Monarchy and the common good

Father Edmund Waldstein has posted some excellent writings explaining the pre-modern (classical and Christian) view of politcs and defending it from its ill-informed liberal detractors.  I particularly recommend them to Orthosphere readers, even though I know by now you’ve all heard plenty of arguments against modern autonomy-worship, because Waldstein bases himself on an understanding of the common good that, although a part of our philosophical patrimony, has been all but forgotten.  To sum it up

the human good is a participation in a higher, divine good. Thus our good exists not principally in our selves, but principally in the divine realm, and secondarily in ourselves. The divine good is more our own good than the good which exists in our own souls.

the community of men reflects God more than an individual man just as the universe reflects Him more perfectly than any one creature. Recall what I said about participation a moment ago: my own good exists more in the divine than in my individual existence; a corollary can now be seen: the common good, the order of the community, is more my good than any private good of mine. The common good of order or peace is common in fullest sense of the word: all the members of the community share it without it being divided or lessened by this sharing. Thus the common good is not merely a useful good; it is not merely the conditions that enable individuals to get what they want, it is the best good that individuals can have, it is that in which they find their happiness.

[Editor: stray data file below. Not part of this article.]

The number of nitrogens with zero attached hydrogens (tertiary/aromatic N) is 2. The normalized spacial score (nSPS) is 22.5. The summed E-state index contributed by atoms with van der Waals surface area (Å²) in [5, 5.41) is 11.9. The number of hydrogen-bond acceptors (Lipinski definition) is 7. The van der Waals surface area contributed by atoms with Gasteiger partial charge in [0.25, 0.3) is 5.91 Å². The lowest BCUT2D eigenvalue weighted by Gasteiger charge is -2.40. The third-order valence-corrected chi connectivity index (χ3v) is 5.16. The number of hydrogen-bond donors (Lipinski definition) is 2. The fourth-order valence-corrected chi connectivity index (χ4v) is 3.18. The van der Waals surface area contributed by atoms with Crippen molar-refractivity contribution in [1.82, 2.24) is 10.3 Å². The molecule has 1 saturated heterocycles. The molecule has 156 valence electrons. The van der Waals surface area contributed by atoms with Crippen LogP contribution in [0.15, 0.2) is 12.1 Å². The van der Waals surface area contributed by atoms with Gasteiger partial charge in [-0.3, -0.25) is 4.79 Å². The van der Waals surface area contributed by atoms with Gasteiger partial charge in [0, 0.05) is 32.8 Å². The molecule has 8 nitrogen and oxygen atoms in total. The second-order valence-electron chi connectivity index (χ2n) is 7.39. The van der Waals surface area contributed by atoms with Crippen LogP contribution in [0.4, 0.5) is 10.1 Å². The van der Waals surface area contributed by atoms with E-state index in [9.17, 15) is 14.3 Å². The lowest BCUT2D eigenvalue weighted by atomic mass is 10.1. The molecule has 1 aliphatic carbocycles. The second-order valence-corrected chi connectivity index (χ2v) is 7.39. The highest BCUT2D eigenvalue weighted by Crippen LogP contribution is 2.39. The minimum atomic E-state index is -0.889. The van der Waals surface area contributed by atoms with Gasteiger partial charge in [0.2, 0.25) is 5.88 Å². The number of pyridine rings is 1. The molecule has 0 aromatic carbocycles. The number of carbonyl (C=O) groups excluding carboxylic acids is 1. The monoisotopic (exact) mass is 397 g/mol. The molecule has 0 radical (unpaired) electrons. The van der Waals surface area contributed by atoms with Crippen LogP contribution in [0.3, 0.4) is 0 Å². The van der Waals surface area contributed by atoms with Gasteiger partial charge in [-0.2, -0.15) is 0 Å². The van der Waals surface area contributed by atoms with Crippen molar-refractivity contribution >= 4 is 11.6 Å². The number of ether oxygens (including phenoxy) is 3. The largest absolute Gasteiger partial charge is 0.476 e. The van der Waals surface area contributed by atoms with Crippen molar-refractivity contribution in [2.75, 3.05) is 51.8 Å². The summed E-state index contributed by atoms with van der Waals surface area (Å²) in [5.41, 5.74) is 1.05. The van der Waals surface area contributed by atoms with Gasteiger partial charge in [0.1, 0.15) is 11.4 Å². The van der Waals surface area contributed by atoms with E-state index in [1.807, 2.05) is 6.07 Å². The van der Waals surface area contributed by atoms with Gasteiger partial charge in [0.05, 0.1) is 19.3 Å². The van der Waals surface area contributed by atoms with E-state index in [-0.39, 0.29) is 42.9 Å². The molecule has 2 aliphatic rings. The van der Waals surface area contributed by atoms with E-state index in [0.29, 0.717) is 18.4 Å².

By the way, Waldstein is guided on this subject by the work of early twentieth-century Thomist philosopher Charles De Koninck, whose writings are one of those many Catholic intellectual resources that seem to have been thrown out and forgotten during the post-Vatican II deluge.

5 thoughts on “Monarchy and the common good

  1. It seems to me that to be a serious Catholic entails support for intregalism as really the only coherent political position one could take. From my reading of certain nouvelle theologians I got the sense that they were not anti-intergralists. If anything it was just the opposite. This is especially true in the case of Daneilou and De Lubac. How then the Church has come to basically accept the liberal “bargain” of a privatized religion in a pluralistic society as the ideal is a great mystery. America’s baleful influence is probably to blame.

  2. Pingback: Monarchy and the common good | Reaction Times

  3. “…and so I will take this as an opportunity to once again address what I think is wrong with the project of “neo-conservative Catholicism,” or (to use my favorite term) ‘Catholic Whiggery.'”

    It’s now my favorite term as well. “Catholic neo-conservatism” shall be now referred to as “Catholic Whiggery” in my future discourse. 🙂

  4. Pingback: New stuff by me | Throne and Altar


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